Darjeeling, Nov. 30: The constitutional (amendment) bill for the inclusion of the Darjeeling hills in the Sixth Schedule was today introduced in Parliament by home minister Shivraj Patil.
Dawa Narbula, the Congress MP from Darjeeling, while confirming it, said over the phone from Delhi: “There will be a debate before the bill is passed.”
The draft of the bill, a copy of which is with The Telegraph, mentions that the decision to include the DGHC areas in the Sixth Schedule was made under “exceptional circumstances” like in the case of the Bodoland Territorial Council. In Bodoland, Scheduled Tribes comprise only 38 per cent of the total population. All the Bodos, however, are tribals.
Opposition parties in the Darjeeling hills have alleged that the special status will divide the Gorkhas along tribal lines since unlike the Bodos, the entire community does not enjoy tribal status.
A sample check carried out in October 2005 by the registrar general of India revealed that 31.4 per cent of the population residing in the DGHC areas are Scheduled Tribes. As the draft says that there will be enough safeguards for the non-tribals, it has been assumed that all Gorkhas will not be given tribal status for the present.
However, introduction of a bill does not necessarily mean that it will be passed. An example is the factories amendment bill that was brought in 2005 and is yet to be passed. In this case, however, indications are that the government will try and get it passed before the winter session ends on December 7, a source in Parliament said.
Till the proposed Gorkha Hill Council (GHC) is elected after the implementation of the special status, an interim council will function in its place, the tenure of which will be six months. The GHC has been given legislative and financial powers subject to certain state acts.
Deepak Gurung, the president of GNLF Darjeeling Branch Committee, said: “The introduction of the bill is a positive step. We are confident that the bill will be passed soon.”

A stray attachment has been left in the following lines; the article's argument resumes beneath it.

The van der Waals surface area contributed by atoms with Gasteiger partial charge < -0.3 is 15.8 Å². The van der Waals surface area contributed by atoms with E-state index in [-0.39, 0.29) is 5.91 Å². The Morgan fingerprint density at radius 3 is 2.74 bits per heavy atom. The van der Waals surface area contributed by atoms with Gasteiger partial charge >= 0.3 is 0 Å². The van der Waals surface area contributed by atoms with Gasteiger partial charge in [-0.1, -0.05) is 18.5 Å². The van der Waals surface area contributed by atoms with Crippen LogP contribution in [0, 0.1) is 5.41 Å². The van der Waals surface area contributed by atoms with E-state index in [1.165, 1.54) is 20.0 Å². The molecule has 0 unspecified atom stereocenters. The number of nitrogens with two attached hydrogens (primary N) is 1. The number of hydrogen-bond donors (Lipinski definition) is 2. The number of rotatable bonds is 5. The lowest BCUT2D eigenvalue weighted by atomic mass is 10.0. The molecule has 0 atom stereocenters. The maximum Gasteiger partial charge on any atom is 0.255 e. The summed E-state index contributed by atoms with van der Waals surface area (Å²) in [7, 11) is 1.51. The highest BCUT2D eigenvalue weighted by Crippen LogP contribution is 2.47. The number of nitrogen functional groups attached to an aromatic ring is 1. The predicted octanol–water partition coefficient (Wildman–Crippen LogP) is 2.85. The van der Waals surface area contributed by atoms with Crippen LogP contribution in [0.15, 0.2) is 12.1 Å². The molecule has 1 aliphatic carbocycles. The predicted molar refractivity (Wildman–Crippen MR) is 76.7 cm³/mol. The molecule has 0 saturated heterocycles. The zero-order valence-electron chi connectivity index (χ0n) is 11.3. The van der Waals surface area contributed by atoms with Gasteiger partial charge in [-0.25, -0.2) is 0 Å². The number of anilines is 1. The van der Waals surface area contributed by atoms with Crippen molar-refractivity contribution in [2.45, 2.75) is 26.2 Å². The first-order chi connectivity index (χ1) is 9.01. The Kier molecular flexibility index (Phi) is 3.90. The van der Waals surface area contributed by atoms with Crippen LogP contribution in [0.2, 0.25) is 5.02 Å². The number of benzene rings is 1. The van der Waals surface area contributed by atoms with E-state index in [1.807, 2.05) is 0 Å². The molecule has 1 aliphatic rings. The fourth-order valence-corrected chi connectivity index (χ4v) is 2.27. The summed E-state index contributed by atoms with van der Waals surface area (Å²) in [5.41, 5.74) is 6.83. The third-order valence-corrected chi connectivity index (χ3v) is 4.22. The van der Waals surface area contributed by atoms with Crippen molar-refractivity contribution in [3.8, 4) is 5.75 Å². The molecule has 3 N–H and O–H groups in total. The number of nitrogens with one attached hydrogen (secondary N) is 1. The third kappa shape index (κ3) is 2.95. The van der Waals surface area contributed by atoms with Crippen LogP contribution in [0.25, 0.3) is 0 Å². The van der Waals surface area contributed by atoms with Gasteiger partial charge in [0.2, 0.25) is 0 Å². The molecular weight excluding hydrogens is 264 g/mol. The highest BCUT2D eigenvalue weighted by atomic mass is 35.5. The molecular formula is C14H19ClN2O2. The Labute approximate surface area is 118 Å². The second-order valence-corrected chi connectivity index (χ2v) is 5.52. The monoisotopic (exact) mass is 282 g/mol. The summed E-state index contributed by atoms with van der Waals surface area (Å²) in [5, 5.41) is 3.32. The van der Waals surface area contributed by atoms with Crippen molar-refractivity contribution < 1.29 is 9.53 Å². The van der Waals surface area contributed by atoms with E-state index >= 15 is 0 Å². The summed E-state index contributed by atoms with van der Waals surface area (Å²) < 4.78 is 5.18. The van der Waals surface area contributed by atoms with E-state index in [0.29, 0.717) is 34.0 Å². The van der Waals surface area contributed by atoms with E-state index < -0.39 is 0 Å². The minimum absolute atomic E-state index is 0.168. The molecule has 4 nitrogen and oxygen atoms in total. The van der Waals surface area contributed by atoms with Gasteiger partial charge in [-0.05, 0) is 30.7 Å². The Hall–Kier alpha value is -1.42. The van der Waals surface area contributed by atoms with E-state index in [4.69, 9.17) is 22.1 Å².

The Gorkha Janmukti Morcha, which has been opposing the special status, maintained that the Union and state governments should not work against the people’s sentiment. “If there is unrest in the hills, then the governments along with (GNLF chief) Subash Ghisingh will be held responsible,” said Roshan Giri, the general secretary of the Morcha.
Bimal Gurung, the president of the Morcha, said a writ petition against the memorandum of settlement (MoS) granting special status to the hills has already been filed in Delhi High Court on November 26.
The MoS was a tripartite agreement signed on December 6, 2005 between the Centre, state and Ghisingh. Along with Ghisingh, Bengal chief minister Buddhadeb Bhattacharjee is also considered one of the main architects of the MoS. That is why the Morcha had opposed his visit to the hills recently.
“We have questioned the MoS since it was signed by a government-appointed caretaker (Ghisingh) at a time when he had no public mandate. The fact that the status is meant for a predominantly tribal area has also been pointed out. The court has already summoned the Centre, state and Ghisingh,” said Gurung.
The Gorkha Janmukti Morcha has taken over the students’ council of Darjeeling Government College. The Morcha candidates were elected unopposed. The GNLF’s student wing lost the council after 10 years.